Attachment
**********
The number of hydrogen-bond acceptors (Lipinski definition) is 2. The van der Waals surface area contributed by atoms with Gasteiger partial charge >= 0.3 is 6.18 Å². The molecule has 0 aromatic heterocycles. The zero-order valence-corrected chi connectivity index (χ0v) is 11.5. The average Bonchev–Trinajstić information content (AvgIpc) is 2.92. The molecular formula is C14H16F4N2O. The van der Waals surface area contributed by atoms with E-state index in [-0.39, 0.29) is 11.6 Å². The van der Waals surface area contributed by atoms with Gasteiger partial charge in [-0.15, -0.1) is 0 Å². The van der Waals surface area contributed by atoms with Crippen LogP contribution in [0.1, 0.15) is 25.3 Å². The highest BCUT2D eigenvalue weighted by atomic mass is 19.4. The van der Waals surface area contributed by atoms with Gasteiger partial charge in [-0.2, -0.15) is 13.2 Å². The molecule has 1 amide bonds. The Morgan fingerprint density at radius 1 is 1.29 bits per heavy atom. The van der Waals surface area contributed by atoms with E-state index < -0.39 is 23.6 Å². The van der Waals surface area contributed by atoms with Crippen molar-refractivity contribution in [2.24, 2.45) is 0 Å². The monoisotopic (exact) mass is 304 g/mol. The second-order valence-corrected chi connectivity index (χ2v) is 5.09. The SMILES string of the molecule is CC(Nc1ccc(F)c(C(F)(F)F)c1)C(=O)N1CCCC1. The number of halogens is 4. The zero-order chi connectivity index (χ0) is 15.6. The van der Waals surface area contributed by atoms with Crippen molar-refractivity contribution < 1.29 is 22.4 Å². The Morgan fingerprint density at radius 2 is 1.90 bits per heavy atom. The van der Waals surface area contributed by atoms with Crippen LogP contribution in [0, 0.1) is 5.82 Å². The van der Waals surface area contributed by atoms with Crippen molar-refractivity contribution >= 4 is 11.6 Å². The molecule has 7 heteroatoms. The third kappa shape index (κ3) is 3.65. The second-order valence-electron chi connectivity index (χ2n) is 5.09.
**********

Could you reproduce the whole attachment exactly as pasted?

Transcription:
The number of hydrogen-bond acceptors (Lipinski definition) is 2. The van der Waals surface area contributed by atoms with Gasteiger partial charge >= 0.3 is 6.18 Å². The molecule has 0 aromatic heterocycles. The zero-order valence-corrected chi connectivity index (χ0v) is 11.5. The average Bonchev–Trinajstić information content (AvgIpc) is 2.92. The molecular formula is C14H16F4N2O. The van der Waals surface area contributed by atoms with E-state index in [-0.39, 0.29) is 11.6 Å². The van der Waals surface area contributed by atoms with Gasteiger partial charge in [-0.15, -0.1) is 0 Å². The van der Waals surface area contributed by atoms with Crippen LogP contribution in [0.1, 0.15) is 25.3 Å². The highest BCUT2D eigenvalue weighted by atomic mass is 19.4. The van der Waals surface area contributed by atoms with Gasteiger partial charge in [-0.2, -0.15) is 13.2 Å². The molecule has 1 amide bonds. The Morgan fingerprint density at radius 1 is 1.29 bits per heavy atom. The van der Waals surface area contributed by atoms with E-state index < -0.39 is 23.6 Å². The van der Waals surface area contributed by atoms with Crippen molar-refractivity contribution in [2.24, 2.45) is 0 Å². The monoisotopic (exact) mass is 304 g/mol. The second-order valence-corrected chi connectivity index (χ2v) is 5.09. The SMILES string of the molecule is CC(Nc1ccc(F)c(C(F)(F)F)c1)C(=O)N1CCCC1. The number of halogens is 4. The zero-order chi connectivity index (χ0) is 15.6. The van der Waals surface area contributed by atoms with Crippen molar-refractivity contribution < 1.29 is 22.4 Å². The Morgan fingerprint density at radius 2 is 1.90 bits per heavy atom. The van der Waals surface area contributed by atoms with Crippen LogP contribution in [0, 0.1) is 5.82 Å². The van der Waals surface area contributed by atoms with Crippen molar-refractivity contribution >= 4 is 11.6 Å². The molecule has 7 heteroatoms. The third kappa shape index (κ3) is 3.65. The second-order valence-electron chi connectivity index (χ2n) is 5.09.